By Lisa Autz
Photo courtesy of Pixabay.
Every internet minute YouTube users upload 100 hours of video, Facebook walls are hit with over 600,000pieces of new content, and Tumblr publishes over 38,000 new posts. In roughly a week’s time, we end up generating a quantity of information equivalent to the amount that exists from the dawn of civilization up to 2003.
The global internet population now represents 2.4 billion people who contribute to the mass of data smog in our modern life.
Finding reliable information takes a scavenger hunt of research–one clue leading to another. We excavate vital facts from the wedges of trivial nonsense. A process that always leaves us doubting ourselves on the accuracy and sufficiency of our collected material.
Most of our quests divert us to the crevasses of the internet we never knew existed, or even worse, to that weird place in the YouTube world we never want to revisit. We pause and ask, “how the hell did I get here?”
Without a guided map, we often find ourselves strayed from original intent with the likelihood of summoning inaccurate or inconsistent sources masked as factual. So does the pile of information get greater at the expense of valuable knowledge being buried into extinction?
This phenomenon is known as “information overload”–a phrase first coined by Alvin Toffler in his book Future Shock, written in 1970. Since the advent of modern computers, we have been able to create, duplicate, and access information in a matter of seconds polluting our internet sphere with digital debris.
A 2002 study published under the Journal of the American Medical Association assessed the the quality of health information for consumers on the internet. At the time, the results concluded that 55 of its studies, or 70 percent, contained inaccurate or poor quality information.
The Pediatric Infectious Disease Journal also released a study in 2004 on the inaccuracy of Lyme Disease data on the internet. Out of the 19 websites examined, 9 gave inaccurate information concerning the disease.
The authoritative sites that we do rely on for factual data are now less likely to be an outlet for free public knowledge. The New York Times Co. released a “series of strategic initiatives,” in April explaining the greater necessity of subscription passes to some of their most important articles.
The crux of this conundrum, however, may lie in our lack of control rather than the overwhelming amount of information out there.
Lucy Jo Palladino Ph.D, a psychologist and author of Find Your Focus Zone: An Effective New Plan to Defeat Distraction and Overload told psychcentral.com in an interview that “the brain can process vast amounts of information depending on the form in which it’s presented.”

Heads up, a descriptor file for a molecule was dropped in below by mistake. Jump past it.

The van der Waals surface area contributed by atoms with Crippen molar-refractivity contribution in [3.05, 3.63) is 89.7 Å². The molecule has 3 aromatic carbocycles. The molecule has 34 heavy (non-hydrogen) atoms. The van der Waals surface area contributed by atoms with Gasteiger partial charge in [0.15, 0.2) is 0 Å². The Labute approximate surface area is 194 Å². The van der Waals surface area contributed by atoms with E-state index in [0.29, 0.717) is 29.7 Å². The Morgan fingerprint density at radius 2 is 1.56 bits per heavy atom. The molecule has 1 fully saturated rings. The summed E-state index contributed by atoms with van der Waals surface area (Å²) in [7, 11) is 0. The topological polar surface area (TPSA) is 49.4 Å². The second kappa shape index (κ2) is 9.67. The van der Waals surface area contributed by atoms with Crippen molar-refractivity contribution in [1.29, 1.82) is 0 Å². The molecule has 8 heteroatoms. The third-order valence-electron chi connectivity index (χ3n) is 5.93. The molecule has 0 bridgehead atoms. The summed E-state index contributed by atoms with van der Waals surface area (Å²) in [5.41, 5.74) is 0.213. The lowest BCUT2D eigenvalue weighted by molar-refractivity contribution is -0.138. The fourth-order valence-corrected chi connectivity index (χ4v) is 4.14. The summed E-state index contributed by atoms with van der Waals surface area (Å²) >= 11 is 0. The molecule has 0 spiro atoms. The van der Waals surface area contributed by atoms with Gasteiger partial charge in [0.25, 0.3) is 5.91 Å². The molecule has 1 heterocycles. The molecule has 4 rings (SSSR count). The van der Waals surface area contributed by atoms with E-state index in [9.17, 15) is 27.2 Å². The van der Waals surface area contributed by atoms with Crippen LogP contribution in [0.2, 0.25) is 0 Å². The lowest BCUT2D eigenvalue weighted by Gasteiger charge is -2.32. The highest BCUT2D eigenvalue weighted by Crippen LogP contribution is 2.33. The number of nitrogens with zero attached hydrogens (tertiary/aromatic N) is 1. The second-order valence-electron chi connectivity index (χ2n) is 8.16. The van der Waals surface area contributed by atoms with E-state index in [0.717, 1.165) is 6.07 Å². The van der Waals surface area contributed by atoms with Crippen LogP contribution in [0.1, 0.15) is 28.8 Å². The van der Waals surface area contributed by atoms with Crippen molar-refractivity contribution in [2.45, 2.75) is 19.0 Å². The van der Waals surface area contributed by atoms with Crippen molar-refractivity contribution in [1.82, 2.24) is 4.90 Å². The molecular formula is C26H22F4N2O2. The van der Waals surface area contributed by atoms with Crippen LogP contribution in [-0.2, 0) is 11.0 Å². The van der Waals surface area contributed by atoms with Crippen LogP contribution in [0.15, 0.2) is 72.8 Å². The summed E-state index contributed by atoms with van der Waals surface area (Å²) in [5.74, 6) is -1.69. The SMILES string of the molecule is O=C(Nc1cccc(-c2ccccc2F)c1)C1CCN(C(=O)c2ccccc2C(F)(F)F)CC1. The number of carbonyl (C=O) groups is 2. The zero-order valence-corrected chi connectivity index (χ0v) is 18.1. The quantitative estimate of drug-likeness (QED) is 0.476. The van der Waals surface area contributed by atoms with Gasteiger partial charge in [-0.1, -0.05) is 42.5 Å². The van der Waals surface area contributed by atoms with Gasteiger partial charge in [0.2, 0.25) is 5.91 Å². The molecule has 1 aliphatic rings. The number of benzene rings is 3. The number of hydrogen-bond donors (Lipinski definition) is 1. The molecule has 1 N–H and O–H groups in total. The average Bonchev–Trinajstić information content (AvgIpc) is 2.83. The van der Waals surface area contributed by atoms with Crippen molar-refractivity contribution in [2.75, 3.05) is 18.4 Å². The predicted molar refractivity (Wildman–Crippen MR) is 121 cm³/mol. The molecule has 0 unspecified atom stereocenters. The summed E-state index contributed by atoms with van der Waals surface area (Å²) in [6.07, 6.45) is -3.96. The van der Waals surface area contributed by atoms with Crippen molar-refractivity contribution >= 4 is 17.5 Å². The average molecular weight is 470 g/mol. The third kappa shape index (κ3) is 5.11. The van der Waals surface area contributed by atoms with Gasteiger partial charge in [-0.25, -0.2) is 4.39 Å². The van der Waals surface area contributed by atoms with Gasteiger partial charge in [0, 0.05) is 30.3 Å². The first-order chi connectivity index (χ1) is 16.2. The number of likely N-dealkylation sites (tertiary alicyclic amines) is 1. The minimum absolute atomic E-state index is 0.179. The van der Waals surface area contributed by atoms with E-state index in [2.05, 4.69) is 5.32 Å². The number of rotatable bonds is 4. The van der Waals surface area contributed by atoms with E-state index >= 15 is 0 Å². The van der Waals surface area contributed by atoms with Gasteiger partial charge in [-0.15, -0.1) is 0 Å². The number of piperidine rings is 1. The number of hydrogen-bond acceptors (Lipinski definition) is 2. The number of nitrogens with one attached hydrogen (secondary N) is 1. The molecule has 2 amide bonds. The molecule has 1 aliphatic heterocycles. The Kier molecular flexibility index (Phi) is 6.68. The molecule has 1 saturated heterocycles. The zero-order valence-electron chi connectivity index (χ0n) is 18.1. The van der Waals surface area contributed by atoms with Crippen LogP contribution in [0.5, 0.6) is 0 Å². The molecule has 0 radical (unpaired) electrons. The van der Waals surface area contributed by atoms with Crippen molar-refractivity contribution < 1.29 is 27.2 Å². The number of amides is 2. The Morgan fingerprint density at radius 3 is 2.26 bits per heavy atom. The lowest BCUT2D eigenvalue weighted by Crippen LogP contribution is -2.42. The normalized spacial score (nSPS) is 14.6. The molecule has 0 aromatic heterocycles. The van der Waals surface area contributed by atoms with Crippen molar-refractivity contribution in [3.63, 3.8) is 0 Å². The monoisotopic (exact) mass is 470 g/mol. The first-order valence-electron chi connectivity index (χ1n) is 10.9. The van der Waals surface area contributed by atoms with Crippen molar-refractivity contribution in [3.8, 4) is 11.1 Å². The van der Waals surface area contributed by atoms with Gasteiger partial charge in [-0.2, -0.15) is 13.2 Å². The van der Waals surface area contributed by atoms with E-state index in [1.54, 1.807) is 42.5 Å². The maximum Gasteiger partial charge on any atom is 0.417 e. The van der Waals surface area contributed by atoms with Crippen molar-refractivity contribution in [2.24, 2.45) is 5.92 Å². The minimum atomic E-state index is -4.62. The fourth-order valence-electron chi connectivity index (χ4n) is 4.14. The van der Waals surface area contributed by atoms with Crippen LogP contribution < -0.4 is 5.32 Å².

According to Palladino, “information overload occurs when a person is exposed to more information than the brain can process at one time.”
Recent reports have been made that $1 billion is lost each year by Fortune 500 companies through decreased productivity caused by information overload.
Domo a company that allows access to multiple platforms of realtime data onto one location, is a tool used by H&R Block to increase productivity.
Recently the Information Overload Research Group has developed to work with academics and corporations to create coping mechanisms in helping people focus and navigate more efficiently.
Google and Infogineering are inventing processing models to improve the accuracy of web browsing. Infogineering.com provides tools such as a Clarity Rating Calculator that helps writers formulate concise, quality writing on the web.
Google continues to increase its utilization of personal information to better customize search results. The manipulation of user-generated data, however, faces intense scrutiny as questions of privacy continue to arise.
Google’s new policy announced in 2012 increases its access to names, photos, and searches to provide to advertisers and networking sites. The company explains its reason as a “desire to create one beautifully simple and intuitive experience across Google.”
This attempt at simplifying information and instilling structure can also actually limit us into our niches of interests rather than filter falsified information out for the consumer.
At a Techonomy conference in Lake Tahoe, Calif. Eric Schmidt, Google CEO, cautioned the ability for companies like his to alter the vast amount of information produced.
“I spend most of my time assuming the world is not ready for the technology revolution that will be happening to them soon,” Schmidt said.
In the information age we live in, structure and quality control seem to be slowly evolving in demand with the flood of data. However, as more technology is used to combat technology, we continue to give up the command on conscious consumption.